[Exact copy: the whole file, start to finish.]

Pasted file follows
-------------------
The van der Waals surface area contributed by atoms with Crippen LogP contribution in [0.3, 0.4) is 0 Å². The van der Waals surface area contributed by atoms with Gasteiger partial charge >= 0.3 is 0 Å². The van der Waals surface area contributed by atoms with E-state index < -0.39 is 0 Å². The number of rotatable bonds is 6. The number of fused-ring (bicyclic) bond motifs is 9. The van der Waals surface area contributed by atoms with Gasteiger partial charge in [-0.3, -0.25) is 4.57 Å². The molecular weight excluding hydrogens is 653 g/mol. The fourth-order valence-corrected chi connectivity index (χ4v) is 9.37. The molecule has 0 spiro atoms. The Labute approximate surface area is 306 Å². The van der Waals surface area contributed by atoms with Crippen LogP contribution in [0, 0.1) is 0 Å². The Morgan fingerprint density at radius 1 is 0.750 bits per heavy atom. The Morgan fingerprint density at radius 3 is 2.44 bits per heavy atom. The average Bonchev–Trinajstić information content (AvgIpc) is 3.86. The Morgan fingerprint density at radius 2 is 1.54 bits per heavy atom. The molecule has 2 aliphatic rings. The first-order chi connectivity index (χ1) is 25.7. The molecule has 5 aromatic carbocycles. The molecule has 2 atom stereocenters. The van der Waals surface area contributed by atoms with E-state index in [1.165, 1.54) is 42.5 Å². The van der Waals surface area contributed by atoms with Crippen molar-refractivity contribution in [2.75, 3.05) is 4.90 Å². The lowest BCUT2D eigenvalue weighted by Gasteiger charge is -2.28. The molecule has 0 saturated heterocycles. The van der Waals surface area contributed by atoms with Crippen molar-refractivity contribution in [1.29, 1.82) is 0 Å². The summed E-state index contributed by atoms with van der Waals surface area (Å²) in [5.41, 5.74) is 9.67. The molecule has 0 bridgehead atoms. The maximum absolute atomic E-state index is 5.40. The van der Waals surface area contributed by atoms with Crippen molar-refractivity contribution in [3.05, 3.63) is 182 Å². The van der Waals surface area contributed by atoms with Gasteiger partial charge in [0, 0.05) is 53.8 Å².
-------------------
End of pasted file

The van der Waals surface area contributed by atoms with Crippen LogP contribution in [0.3, 0.4) is 0 Å². The van der Waals surface area contributed by atoms with Gasteiger partial charge >= 0.3 is 0 Å². The van der Waals surface area contributed by atoms with E-state index < -0.39 is 0 Å². The number of rotatable bonds is 6. The number of fused-ring (bicyclic) bond motifs is 9. The van der Waals surface area contributed by atoms with Gasteiger partial charge in [-0.3, -0.25) is 4.57 Å². The molecular weight excluding hydrogens is 653 g/mol. The fourth-order valence-corrected chi connectivity index (χ4v) is 9.37. The molecule has 0 spiro atoms. The Labute approximate surface area is 306 Å². The van der Waals surface area contributed by atoms with Crippen LogP contribution in [0, 0.1) is 0 Å². The Morgan fingerprint density at radius 1 is 0.750 bits per heavy atom. The Morgan fingerprint density at radius 3 is 2.44 bits per heavy atom. The average Bonchev–Trinajstić information content (AvgIpc) is 3.86. The Morgan fingerprint density at radius 2 is 1.54 bits per heavy atom. The molecule has 2 aliphatic rings. The first-order chi connectivity index (χ1) is 25.7. The molecule has 5 aromatic carbocycles. The molecule has 2 atom stereocenters. The van der Waals surface area contributed by atoms with E-state index in [1.165, 1.54) is 42.5 Å². The van der Waals surface area contributed by atoms with Crippen molar-refractivity contribution in [2.75, 3.05) is 4.90 Å². The lowest BCUT2D eigenvalue weighted by Gasteiger charge is -2.28. The molecule has 0 saturated heterocycles. The van der Waals surface area contributed by atoms with Crippen molar-refractivity contribution in [1.29, 1.82) is 0 Å². The summed E-state index contributed by atoms with van der Waals surface area (Å²) in [5.41, 5.74) is 9.67. The molecule has 0 bridgehead atoms. The maximum absolute atomic E-state index is 5.40. The van der Waals surface area contributed by atoms with Crippen molar-refractivity contribution in [3.05, 3.63) is 182 Å². The van der Waals surface area contributed by atoms with Gasteiger partial charge in [0, 0.05) is 53.8 Å².